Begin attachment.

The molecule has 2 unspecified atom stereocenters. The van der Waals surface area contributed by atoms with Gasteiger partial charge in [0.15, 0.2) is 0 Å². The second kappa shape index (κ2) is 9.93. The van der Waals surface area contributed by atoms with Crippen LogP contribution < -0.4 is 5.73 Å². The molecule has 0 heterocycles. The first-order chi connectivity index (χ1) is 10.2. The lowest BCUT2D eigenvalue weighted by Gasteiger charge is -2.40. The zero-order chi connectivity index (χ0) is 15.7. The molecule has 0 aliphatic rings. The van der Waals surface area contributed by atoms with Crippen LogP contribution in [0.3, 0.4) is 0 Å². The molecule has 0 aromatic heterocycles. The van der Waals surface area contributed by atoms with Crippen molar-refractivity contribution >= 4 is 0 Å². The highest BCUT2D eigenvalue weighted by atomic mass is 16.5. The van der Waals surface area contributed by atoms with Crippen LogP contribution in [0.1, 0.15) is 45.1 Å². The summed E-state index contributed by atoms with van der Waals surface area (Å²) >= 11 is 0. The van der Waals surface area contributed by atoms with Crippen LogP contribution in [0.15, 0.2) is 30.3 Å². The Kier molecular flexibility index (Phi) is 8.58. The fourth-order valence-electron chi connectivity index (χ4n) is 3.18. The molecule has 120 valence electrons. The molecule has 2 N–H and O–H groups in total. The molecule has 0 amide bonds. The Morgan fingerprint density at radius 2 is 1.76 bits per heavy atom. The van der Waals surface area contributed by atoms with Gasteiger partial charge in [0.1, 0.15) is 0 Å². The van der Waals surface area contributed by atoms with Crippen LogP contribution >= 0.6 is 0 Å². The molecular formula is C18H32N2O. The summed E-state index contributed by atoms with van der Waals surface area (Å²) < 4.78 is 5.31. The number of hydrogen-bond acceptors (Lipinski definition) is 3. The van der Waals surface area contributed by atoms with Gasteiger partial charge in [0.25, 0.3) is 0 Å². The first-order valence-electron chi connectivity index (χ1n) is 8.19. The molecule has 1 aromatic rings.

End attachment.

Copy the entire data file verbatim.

The molecule has 2 unspecified atom stereocenters. The van der Waals surface area contributed by atoms with Gasteiger partial charge in [0.15, 0.2) is 0 Å². The second kappa shape index (κ2) is 9.93. The van der Waals surface area contributed by atoms with Crippen LogP contribution < -0.4 is 5.73 Å². The molecule has 0 heterocycles. The first-order chi connectivity index (χ1) is 10.2. The lowest BCUT2D eigenvalue weighted by Gasteiger charge is -2.40. The zero-order chi connectivity index (χ0) is 15.7. The molecule has 0 aliphatic rings. The van der Waals surface area contributed by atoms with Crippen LogP contribution in [0.3, 0.4) is 0 Å². The molecule has 0 aromatic heterocycles. The van der Waals surface area contributed by atoms with Crippen molar-refractivity contribution >= 4 is 0 Å². The highest BCUT2D eigenvalue weighted by atomic mass is 16.5. The van der Waals surface area contributed by atoms with Crippen LogP contribution in [0.1, 0.15) is 45.1 Å². The summed E-state index contributed by atoms with van der Waals surface area (Å²) >= 11 is 0. The van der Waals surface area contributed by atoms with Crippen LogP contribution in [0.15, 0.2) is 30.3 Å². The Kier molecular flexibility index (Phi) is 8.58. The fourth-order valence-electron chi connectivity index (χ4n) is 3.18. The molecule has 120 valence electrons. The molecule has 2 N–H and O–H groups in total. The molecule has 0 amide bonds. The Morgan fingerprint density at radius 2 is 1.76 bits per heavy atom. The van der Waals surface area contributed by atoms with Gasteiger partial charge in [0.1, 0.15) is 0 Å². The van der Waals surface area contributed by atoms with Crippen LogP contribution >= 0.6 is 0 Å². The molecular formula is C18H32N2O. The summed E-state index contributed by atoms with van der Waals surface area (Å²) < 4.78 is 5.31. The number of hydrogen-bond acceptors (Lipinski definition) is 3. The van der Waals surface area contributed by atoms with Gasteiger partial charge in [0.25, 0.3) is 0 Å². The first-order valence-electron chi connectivity index (χ1n) is 8.19. The molecule has 1 aromatic rings.